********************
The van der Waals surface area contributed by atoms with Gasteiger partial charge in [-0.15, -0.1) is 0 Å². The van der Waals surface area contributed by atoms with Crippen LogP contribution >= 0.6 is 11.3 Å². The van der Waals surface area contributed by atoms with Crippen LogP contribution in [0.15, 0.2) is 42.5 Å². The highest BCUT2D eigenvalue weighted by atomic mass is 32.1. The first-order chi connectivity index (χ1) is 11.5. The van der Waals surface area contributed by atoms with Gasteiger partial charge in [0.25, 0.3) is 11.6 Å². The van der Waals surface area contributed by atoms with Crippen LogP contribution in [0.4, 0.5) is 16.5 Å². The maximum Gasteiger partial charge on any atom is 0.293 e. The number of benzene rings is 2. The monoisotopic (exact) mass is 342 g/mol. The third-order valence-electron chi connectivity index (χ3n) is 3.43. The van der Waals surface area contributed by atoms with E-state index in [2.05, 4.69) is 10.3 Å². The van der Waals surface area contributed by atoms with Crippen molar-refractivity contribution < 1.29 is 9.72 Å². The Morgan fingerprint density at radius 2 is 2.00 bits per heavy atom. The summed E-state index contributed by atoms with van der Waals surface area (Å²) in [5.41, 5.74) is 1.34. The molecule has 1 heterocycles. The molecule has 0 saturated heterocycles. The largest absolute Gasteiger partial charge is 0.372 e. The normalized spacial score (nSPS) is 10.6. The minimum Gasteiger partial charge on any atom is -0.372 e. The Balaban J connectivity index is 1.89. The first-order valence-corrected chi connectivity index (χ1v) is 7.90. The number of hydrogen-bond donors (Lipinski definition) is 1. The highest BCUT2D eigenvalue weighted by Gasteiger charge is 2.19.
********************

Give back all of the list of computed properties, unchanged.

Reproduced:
The van der Waals surface area contributed by atoms with Gasteiger partial charge in [-0.15, -0.1) is 0 Å². The van der Waals surface area contributed by atoms with Crippen LogP contribution >= 0.6 is 11.3 Å². The van der Waals surface area contributed by atoms with Crippen LogP contribution in [0.15, 0.2) is 42.5 Å². The highest BCUT2D eigenvalue weighted by atomic mass is 32.1. The first-order chi connectivity index (χ1) is 11.5. The van der Waals surface area contributed by atoms with Gasteiger partial charge in [0.25, 0.3) is 11.6 Å². The van der Waals surface area contributed by atoms with Crippen LogP contribution in [0.4, 0.5) is 16.5 Å². The maximum Gasteiger partial charge on any atom is 0.293 e. The number of benzene rings is 2. The monoisotopic (exact) mass is 342 g/mol. The third-order valence-electron chi connectivity index (χ3n) is 3.43. The van der Waals surface area contributed by atoms with E-state index in [2.05, 4.69) is 10.3 Å². The van der Waals surface area contributed by atoms with Crippen molar-refractivity contribution < 1.29 is 9.72 Å². The Morgan fingerprint density at radius 2 is 2.00 bits per heavy atom. The summed E-state index contributed by atoms with van der Waals surface area (Å²) in [5.41, 5.74) is 1.34. The molecule has 1 heterocycles. The molecule has 0 saturated heterocycles. The largest absolute Gasteiger partial charge is 0.372 e. The normalized spacial score (nSPS) is 10.6. The minimum Gasteiger partial charge on any atom is -0.372 e. The Balaban J connectivity index is 1.89. The first-order valence-corrected chi connectivity index (χ1v) is 7.90. The number of hydrogen-bond donors (Lipinski definition) is 1. The highest BCUT2D eigenvalue weighted by Gasteiger charge is 2.19.